Musculoskeletal Injuries (MSI)
Kimberly's Story: BCNU member Kimberly Yu suffered MSIs early in her career, changing her career trajectory. Learn how recognizing early signs and symptoms of MSI can prevent injuries and how the Enhanced Disability Management Program (EDMP) supported Kimberly in her return to work.
Musculoskeletal injury (MSI) is an injury or disorder of the muscles, tendons, ligaments, joints, nerves, blood vessels or related soft tissue. It also includes sprains, strains and inflammation that may be caused or aggravated by work. Preventing MSI is one of the best health and safety investments workers can make. Workplace MSI is the most common type of time-loss injury and the largest single time-loss cost in Canada’s workers’ compensation system.
Know the Risks
The four main hazards for work-related MSI disorder include:
- Awkward body posture
- Repetitive movement, especially the rate of repetition
- The force used in performing tasks
- Static loading of muscles
The risk of injury resulting from each of these factors can increase over time or when multiple hazards are present, or when regular work includes forceful, repetitive, and awkward movements.
Recognize, Report and Recover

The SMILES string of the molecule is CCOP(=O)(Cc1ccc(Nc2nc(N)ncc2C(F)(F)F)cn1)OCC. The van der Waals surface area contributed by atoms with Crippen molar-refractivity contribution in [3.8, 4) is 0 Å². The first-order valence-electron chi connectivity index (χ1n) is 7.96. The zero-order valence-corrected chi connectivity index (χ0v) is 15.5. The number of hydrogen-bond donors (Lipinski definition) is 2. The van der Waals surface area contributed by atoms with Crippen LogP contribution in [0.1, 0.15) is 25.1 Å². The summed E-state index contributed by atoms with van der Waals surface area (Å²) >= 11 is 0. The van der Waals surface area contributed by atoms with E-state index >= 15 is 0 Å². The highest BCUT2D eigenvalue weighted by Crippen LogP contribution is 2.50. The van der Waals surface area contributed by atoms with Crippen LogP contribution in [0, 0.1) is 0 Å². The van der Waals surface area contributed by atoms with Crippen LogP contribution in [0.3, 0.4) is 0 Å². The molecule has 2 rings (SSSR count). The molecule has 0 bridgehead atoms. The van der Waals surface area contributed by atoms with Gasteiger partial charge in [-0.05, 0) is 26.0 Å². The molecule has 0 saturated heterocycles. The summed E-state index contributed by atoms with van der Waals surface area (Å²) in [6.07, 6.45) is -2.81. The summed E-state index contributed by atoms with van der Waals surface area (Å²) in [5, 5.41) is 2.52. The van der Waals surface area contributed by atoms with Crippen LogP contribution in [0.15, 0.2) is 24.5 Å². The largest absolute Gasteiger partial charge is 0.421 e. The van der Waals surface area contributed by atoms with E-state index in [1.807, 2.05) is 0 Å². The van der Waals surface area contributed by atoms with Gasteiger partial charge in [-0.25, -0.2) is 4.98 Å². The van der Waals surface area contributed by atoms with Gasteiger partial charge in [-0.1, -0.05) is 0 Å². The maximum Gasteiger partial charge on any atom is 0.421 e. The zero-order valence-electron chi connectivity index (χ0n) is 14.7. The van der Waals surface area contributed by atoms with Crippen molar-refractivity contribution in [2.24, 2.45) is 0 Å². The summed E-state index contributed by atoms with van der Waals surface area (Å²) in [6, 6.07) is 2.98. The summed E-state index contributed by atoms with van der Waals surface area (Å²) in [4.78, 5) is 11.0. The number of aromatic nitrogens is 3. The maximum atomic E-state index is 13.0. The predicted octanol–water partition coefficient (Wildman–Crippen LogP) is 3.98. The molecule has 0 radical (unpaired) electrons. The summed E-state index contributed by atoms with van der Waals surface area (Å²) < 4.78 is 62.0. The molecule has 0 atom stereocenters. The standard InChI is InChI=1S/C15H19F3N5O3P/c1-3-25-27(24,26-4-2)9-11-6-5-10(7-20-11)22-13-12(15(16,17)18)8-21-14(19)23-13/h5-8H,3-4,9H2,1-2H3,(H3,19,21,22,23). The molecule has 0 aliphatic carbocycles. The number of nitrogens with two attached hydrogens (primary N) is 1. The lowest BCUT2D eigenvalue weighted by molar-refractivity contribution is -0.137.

What hurts today can become an injury tomorrow. When an MSI develops, it is often painful and disabling, and can interfere with all kinds of tasks at work and at home.
Work-related MSI disorders do not happen overnight. That’s why it’s important to recognize the signs and symptoms of MSI so you can report it, treat it and recover.
Early signs and symptoms of MSI include:
- Tightness in muscles
- Stiffness in body,
- Tingling and burning sensation in muscles
- Local swelling or change in skin color
These early signs and symptoms may disappear after rest, and at its early stage, an injury may not interfere with your daily activities.
MSI is reversible, and workers can recover from an injury if it is treated promptly. This begins by reporting the signs and symptoms. A report makes an employer aware of an injury or unsafe condition and requires it to investigate and implement corrective actions to prevent recurrence and future injury.
Learn more about reporting here.
Late-stage MSI may not be reversible, only some effects can be eased if dealt with properly by regular treatment and work modifications.
Prevention is Key
A proper MSI prevention includes information and educational tools to help workers recognize early signs and symptoms and report their injuries. It should also establish processes to implement and evaluate control measures.
View our Repetitive Stain Injury Awareness Day resources here.
For further information about MSI, including strains, sprains, patient handling, equipment, education and training, please contact firstname.lastname@example.org.